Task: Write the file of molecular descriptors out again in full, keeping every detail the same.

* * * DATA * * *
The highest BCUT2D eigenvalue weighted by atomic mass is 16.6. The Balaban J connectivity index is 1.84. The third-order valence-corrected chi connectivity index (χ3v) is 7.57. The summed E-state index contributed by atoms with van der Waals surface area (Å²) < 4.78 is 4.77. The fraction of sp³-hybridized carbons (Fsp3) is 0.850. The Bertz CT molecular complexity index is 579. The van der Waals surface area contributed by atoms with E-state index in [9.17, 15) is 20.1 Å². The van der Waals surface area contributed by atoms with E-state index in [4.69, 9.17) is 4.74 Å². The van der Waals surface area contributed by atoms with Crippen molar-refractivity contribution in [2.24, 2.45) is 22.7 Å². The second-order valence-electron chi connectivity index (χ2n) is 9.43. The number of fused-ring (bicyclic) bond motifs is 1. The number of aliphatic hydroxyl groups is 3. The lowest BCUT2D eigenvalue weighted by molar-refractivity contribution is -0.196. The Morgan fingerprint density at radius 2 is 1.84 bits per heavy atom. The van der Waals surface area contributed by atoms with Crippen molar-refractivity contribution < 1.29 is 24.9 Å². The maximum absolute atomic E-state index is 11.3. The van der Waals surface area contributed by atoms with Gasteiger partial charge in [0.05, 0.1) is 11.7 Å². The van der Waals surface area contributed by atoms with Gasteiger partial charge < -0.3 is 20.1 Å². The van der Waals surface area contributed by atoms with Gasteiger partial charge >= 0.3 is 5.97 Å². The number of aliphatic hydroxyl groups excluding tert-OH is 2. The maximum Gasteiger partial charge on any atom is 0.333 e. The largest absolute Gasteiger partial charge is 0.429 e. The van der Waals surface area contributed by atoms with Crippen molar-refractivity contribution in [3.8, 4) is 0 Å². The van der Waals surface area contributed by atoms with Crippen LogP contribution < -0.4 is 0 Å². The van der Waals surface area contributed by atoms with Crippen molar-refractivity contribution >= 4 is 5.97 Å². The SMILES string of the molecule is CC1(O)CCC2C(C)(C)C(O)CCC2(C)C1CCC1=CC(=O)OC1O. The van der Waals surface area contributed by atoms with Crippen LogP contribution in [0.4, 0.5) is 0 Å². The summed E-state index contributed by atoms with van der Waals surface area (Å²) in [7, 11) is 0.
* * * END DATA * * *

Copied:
The highest BCUT2D eigenvalue weighted by atomic mass is 16.6. The Balaban J connectivity index is 1.84. The third-order valence-corrected chi connectivity index (χ3v) is 7.57. The summed E-state index contributed by atoms with van der Waals surface area (Å²) < 4.78 is 4.77. The fraction of sp³-hybridized carbons (Fsp3) is 0.850. The Bertz CT molecular complexity index is 579. The van der Waals surface area contributed by atoms with E-state index in [9.17, 15) is 20.1 Å². The van der Waals surface area contributed by atoms with E-state index in [4.69, 9.17) is 4.74 Å². The van der Waals surface area contributed by atoms with Crippen molar-refractivity contribution in [2.24, 2.45) is 22.7 Å². The second-order valence-electron chi connectivity index (χ2n) is 9.43. The number of fused-ring (bicyclic) bond motifs is 1. The number of aliphatic hydroxyl groups is 3. The lowest BCUT2D eigenvalue weighted by molar-refractivity contribution is -0.196. The Morgan fingerprint density at radius 2 is 1.84 bits per heavy atom. The van der Waals surface area contributed by atoms with Crippen molar-refractivity contribution < 1.29 is 24.9 Å². The maximum absolute atomic E-state index is 11.3. The van der Waals surface area contributed by atoms with Gasteiger partial charge in [0.05, 0.1) is 11.7 Å². The van der Waals surface area contributed by atoms with Gasteiger partial charge < -0.3 is 20.1 Å². The van der Waals surface area contributed by atoms with Gasteiger partial charge >= 0.3 is 5.97 Å². The number of aliphatic hydroxyl groups excluding tert-OH is 2. The maximum Gasteiger partial charge on any atom is 0.333 e. The largest absolute Gasteiger partial charge is 0.429 e. The van der Waals surface area contributed by atoms with Crippen molar-refractivity contribution in [3.8, 4) is 0 Å². The van der Waals surface area contributed by atoms with Crippen LogP contribution < -0.4 is 0 Å². The van der Waals surface area contributed by atoms with Crippen molar-refractivity contribution >= 4 is 5.97 Å². The SMILES string of the molecule is CC1(O)CCC2C(C)(C)C(O)CCC2(C)C1CCC1=CC(=O)OC1O. The van der Waals surface area contributed by atoms with Crippen LogP contribution in [0.4, 0.5) is 0 Å². The summed E-state index contributed by atoms with van der Waals surface area (Å²) in [7, 11) is 0.